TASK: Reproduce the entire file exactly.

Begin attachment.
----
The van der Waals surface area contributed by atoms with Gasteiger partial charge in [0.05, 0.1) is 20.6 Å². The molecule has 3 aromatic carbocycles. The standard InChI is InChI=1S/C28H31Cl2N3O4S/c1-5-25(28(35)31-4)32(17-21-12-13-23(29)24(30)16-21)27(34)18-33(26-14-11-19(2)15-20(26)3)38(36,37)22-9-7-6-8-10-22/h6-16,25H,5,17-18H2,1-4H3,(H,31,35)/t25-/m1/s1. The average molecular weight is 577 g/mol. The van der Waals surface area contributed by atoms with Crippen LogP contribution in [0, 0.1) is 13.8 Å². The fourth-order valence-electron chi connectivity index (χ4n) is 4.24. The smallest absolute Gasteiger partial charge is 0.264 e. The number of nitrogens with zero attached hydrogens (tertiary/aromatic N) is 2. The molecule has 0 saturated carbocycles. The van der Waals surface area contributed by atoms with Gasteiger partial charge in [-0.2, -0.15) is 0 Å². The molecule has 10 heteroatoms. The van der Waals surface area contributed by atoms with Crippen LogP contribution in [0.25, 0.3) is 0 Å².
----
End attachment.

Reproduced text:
The van der Waals surface area contributed by atoms with Gasteiger partial charge in [0.05, 0.1) is 20.6 Å². The molecule has 3 aromatic carbocycles. The standard InChI is InChI=1S/C28H31Cl2N3O4S/c1-5-25(28(35)31-4)32(17-21-12-13-23(29)24(30)16-21)27(34)18-33(26-14-11-19(2)15-20(26)3)38(36,37)22-9-7-6-8-10-22/h6-16,25H,5,17-18H2,1-4H3,(H,31,35)/t25-/m1/s1. The average molecular weight is 577 g/mol. The van der Waals surface area contributed by atoms with Crippen LogP contribution in [0, 0.1) is 13.8 Å². The fourth-order valence-electron chi connectivity index (χ4n) is 4.24. The smallest absolute Gasteiger partial charge is 0.264 e. The number of nitrogens with zero attached hydrogens (tertiary/aromatic N) is 2. The molecule has 0 saturated carbocycles. The van der Waals surface area contributed by atoms with Gasteiger partial charge in [-0.2, -0.15) is 0 Å². The molecule has 10 heteroatoms. The van der Waals surface area contributed by atoms with Crippen LogP contribution in [0.25, 0.3) is 0 Å².